“It’s strange to me how some people get so frenzied and want to call out that they don’t think the pie will look nice baked.”

Harrington is a rare Instagrammer who makes it a point to post a “before” and an “after” for almost every pie she bakes, but it’s a decision she struggled with.

“I’m a bit conflicted,” Harrington explained. “There are times I think it might be better to only post the ‘before’ pics, as that subtly indicates that it’s not real life. By posting the ‘afters’ I recognize that people may look at what I do and think that it is achievable by the average hobby baker, when the reality is that they may find it quite difficult.” 

Instagram: lokokitchen
Lauren Ko of @lokokitchen prioritizes artistic design.

Ko selects her photos for @lokokitchen from a purely artistic standpoint, making her decision much simpler.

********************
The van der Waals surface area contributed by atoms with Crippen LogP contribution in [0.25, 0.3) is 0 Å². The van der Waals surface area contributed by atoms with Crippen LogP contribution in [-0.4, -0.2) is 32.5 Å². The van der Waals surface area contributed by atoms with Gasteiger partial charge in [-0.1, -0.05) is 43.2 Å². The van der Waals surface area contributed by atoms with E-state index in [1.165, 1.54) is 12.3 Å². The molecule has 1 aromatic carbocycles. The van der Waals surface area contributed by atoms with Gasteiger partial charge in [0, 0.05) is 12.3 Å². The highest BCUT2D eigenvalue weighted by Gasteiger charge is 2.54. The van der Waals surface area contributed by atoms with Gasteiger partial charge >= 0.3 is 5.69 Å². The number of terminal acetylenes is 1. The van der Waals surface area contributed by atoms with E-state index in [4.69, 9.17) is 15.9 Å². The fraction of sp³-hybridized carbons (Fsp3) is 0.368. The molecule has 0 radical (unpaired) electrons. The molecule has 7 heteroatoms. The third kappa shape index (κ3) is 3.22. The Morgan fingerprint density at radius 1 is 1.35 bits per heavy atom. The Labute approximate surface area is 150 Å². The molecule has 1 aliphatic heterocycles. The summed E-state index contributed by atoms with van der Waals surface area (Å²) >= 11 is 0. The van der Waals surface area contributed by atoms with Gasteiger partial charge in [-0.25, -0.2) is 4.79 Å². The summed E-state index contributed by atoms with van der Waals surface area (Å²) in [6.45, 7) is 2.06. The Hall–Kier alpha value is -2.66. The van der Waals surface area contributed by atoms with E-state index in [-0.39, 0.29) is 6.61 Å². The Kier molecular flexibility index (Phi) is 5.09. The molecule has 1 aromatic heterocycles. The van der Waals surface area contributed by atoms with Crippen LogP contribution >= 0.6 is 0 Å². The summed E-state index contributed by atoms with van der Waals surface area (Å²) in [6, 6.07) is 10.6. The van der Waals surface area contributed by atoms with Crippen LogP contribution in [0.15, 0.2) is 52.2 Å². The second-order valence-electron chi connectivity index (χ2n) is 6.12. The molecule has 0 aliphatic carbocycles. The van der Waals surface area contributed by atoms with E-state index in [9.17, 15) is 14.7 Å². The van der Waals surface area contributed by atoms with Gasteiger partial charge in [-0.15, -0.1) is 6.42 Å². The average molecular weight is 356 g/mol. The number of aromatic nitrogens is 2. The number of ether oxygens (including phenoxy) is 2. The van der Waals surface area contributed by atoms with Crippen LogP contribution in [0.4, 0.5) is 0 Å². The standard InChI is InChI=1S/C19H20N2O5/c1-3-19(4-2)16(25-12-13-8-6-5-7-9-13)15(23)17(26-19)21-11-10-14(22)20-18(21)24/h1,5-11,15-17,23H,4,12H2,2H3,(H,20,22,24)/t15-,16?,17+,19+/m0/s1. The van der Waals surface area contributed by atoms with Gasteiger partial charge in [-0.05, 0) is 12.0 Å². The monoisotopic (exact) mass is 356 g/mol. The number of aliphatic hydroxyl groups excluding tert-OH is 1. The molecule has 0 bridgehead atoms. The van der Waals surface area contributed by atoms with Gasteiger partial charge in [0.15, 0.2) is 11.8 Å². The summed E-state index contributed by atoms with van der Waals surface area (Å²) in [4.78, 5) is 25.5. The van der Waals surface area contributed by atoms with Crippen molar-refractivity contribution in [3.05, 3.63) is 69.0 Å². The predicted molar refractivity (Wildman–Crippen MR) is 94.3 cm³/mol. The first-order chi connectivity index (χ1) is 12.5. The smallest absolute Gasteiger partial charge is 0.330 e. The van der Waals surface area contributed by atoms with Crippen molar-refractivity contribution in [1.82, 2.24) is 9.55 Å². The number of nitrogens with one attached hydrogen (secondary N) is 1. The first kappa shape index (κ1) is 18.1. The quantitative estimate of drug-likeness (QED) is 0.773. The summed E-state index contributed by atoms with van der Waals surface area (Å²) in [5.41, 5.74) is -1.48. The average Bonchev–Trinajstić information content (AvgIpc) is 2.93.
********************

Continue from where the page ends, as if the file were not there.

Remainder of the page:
“Since I’m drawn to all of this for the design, I prefer the precision of the pre-bake photos for aesthetics,” Ko said. “Since Instagram is such a visually-driven platform, I think the pre-bake photos are more appealing.”

When an “after” photo of a baked pie isn’t posted, it doesn’t necessarily mean the pie didn’t turn out.

Real life happens to pie bakers, too.

“To be honest, sometimes the pie is eaten before a photo can be taken, or all the natural daylight is gone by the time a pie has finished baking,” Ko said. “Sometimes there are other factors that play into why the finished product isn’t always featured.”

Food stylist Judy Kim of @judy.kim echoes the sentiment that it’s tough to shoot a bakedpie before it’s eaten. “I prefer the pre-baked pie mostly because there is a chance that the baked pie is going to get eaten before it gets photographed!”